Watershed Review

Est. 2012

Month: February, 2015

Writer’s Voice Spotlight: Matthew Gavin Frank

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CSU, Chico Writer’s Voice is proud to present, poet, travel and food, and nonfiction writer, Matthew Gavin Frank, Thursday, February 26th at 7:30 pm in Colusa 100B. Frank is the author of Barolo (The University of Nebraska Press), a food memoir based on his illegal work in the Italian wine industry, and Pot Farm (The University of Nebraska Press / Bison Books), about his time working on a medical marijuana farm in Northern California. His poetry collections, The Morrow Plots and Sagittarius Agitprop are available from Black Lawrence Press/Dzanc Books. His poetry book, Warranty in Zulu, is available from Barrow Street Press. He is also the author of the chapbooks Four Hours to Mpumalanga (Pudding House Publications), a poetry sequence about his initial visit to his wife’s homeland in rural South Africa, and Aardvark (West Town Press), a poetry sequence that strangely engages the alphabet. Recent work appears in The New Republic, Field, Epoch, The Huffington Post, Crazyhorse, Indiana Review, The Iowa Review, The Poetry Foundation, North American Review, Pleiades, The Best Food Writing and The Best Travel Writing anthologies, Creative Nonfiction, Gastronomica, Plate Magazine, and others.

Frank’s latest work, his book-length essay, Preparing the Ghost, is a creative nonfiction exploration of obsession. The essay’s protagonist, the 19th century Newfoundland reverend, writer, and amateur naturalist, Moses Harvey, is a modern-day Captain Ahab, consumed by his pursuit of one the sea’s most fabled monstrosities, the giant squid. In exhaustive, free-associative lists; in in-depth, anatomical studies; in disturbingly erotic dreams; and, most rarely, in physical form, the giant squid maintains a constant, lurking presence throughout each vignette of the essay.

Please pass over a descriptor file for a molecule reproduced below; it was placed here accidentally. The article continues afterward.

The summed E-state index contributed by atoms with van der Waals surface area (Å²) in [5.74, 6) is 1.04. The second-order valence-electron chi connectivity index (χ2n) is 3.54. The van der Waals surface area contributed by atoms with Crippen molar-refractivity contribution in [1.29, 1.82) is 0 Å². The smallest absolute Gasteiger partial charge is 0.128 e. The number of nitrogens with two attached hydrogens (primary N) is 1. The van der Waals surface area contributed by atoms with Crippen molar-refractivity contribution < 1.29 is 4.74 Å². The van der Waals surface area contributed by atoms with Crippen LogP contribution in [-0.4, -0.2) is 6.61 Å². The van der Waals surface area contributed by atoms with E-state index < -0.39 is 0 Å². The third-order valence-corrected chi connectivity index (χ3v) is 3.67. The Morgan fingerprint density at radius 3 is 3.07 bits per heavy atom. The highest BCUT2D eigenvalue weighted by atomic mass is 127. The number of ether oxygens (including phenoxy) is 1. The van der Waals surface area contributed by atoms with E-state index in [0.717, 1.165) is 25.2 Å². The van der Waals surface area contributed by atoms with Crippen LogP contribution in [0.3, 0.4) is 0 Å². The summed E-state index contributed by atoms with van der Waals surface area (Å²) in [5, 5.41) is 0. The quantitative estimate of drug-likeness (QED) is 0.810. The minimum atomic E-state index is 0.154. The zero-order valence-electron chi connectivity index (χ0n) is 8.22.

However, obsession seems to operate on multiple levels in Preparing the Ghost. If a man’s obsession with a monster is the essay’s subject, then a man’s obsession with another man is the mode in which the essay operates. Entire sections of Preparing the Ghost are devoted to exploring Harvey as a character—dissecting his mind, pulling apart his childhood, his origin, piece by piece and hypothesizing the influences and intentions behind the man who—after years of searching, studying, and finally finding the mythological creature of his dreams—slung it over the top bar of his bathtub and snapped a photograph so indelicate, it seems more reminiscent of the dark corners of the internet than the dark depths of the sea.

Matthew Gavin Frank is visiting campus in support of the Humanities Center’s theme of Food and Culture. His book, Barolo, is a travelogue detailing an American removed from the microwave-centered cuisine of his youth in search of a deeper, richer experience. Frank nurtures a passion for food—and, indeed, life itself—from a rent-free tent in Barolo, Italy, where he hones his passion and palate on the region’s delicacies and transmits them across time and culture with carefully-cultured metaphors and descriptions that left this reader grumbling for a meal well outside his student budget. Most notably, it is Frank’s pride in life that shines through the brightest. Barolo—like its namesake—is a fulfilling experience unto itself.

Check out Frank’s website and his essay, “Qualifications on Twenty Things Said About Dover Cake” from issue 35.2 of Watershed Review.